Evaluating a Commute

Wednesday, June 08, 2011

Correlation isn't causation, but this Slate article about the hidden costs of commuting otherwise makes an excellent point: People often underestimate how much time they lose commuting and, far worse, neglect to place enough value on that lost time.

If you are commuting, you are not spending quality time with your loved ones. You are not exercising, doing challenging work, having sex, petting your dog, or playing with your kids (or your Wii). You are not doing any of the things that make human beings happy. Instead, you are getting nauseous on a bus, jostled on a train, or cut off in traffic.


[A]verage one-way commuting time has steadily crept up over the course of the past five decades, and now sits at 24 minutes (although we routinely under-report the time it really takes us to get to work). About one in six workers commutes for more than 45 minutes, each way. And about 3.5 million Americans commute a whopping 90 minutes each way...
Ninety minutes each way! Let's assume forty-eight work-weeks per year and an employer who permits one work day at home each week. That's still 576 hours gone forever from your life each year -- 24 entire days, or 36 days of wakefulness, depending on whether you divide by 24 or 16 (the latter assumes eight hours of sleep per day).

Before we moved to Boston, we faced a stark choice following the first year of Mrs. Van Horn's residency: Live close in and pay through the nose, or live farther out and save money. It turns out that we'd have had to live really far out to save much money -- close to that life- and soul-sucking 90-minute range. My cost analysis fortunately included imagining what life would have been like minus three hours a day apiece. When I speak of our tiny, expensive apartment, I have certain hidden advantages in mind along with the obvious limitations.

-- CAV


Stephen Bourque said...

Good post! I spend two hours a day--ten hours per week--commuting, which is about 8% of my waking life, an unacceptably large amount of time to be wasted. I have managed, however, to turn this time to my advantage by using it to address another problem I have: lack of reading time. Thanks to my local library and resources such as LibriVox, I can now listen to things that I don't have time to read.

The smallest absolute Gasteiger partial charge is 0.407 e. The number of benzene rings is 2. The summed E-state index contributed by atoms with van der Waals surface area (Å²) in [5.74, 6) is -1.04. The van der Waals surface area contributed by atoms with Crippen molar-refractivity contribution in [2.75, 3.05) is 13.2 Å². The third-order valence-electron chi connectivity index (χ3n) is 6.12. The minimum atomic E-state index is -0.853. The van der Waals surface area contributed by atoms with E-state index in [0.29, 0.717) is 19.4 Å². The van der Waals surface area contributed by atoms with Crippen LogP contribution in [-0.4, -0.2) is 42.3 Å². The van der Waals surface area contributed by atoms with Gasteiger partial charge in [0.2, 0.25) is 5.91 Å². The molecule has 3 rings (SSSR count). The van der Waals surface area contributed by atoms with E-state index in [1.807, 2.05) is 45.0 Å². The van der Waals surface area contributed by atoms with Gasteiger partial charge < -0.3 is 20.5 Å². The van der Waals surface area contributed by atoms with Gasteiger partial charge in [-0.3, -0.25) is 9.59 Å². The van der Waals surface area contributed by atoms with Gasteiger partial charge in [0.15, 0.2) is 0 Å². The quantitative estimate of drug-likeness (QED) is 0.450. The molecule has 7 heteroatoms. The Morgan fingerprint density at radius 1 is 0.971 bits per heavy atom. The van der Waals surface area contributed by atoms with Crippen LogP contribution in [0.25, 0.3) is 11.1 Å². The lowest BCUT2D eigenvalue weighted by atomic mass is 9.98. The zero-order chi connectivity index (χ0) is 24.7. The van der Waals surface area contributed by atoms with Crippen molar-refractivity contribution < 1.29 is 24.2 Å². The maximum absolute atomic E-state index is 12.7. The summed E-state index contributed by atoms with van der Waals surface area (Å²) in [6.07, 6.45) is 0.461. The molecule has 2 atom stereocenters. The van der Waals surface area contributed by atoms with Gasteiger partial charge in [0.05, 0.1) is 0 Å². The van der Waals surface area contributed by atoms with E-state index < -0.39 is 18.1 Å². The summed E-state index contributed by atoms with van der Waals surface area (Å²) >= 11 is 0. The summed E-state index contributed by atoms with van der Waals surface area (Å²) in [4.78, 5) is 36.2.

I've exhausted the selection of books-on-CD I am interested in at my library, but LibriVox has a lot of really good literature available that I can put on an MP3 player. (For example, I am currently listening to some Russian short stories, and in the last few months I've listened to Jane Eyre, Also Sprach Zarathustra, and Barchester Towers.) The quality of the reading performances is inconsistent and sometimes incomplete (e.g. only the first two parts of The Idiot were available so I had to read the rest), but it is certainly better than nothing.

Of course, I would prefer to have no commute at all and spend those hours at home reading actual books. But the fact that this technology is available has enabled me to turn wasted time into something productive and fulfilling.

Inspector said...

I find it helpful to imagine your lost time in terms of work hours you're not being paid for. A $16/hour job with a two hour round trip commute is more like a $12.8/hour job when you calculate it. Too few people take unpaid "lunch" hours into account, as well. And that's not counting gas and such.

Especially interesting is when you start getting into higher salaries; for example a doctor's. Sure, you could save $100,000 or more on a house in a farther location, but your time's worth money, doc. An hour of commuting actually adds up to that or more pretty quickly on a professional pay grade.

I think the best way to look at it is the way that economics teaches us of opportunity cost. As an employee, you're selling your time at a specific rate. You need to be mindful of what that rate is, or risk being penny-wise and pound-foolish with it.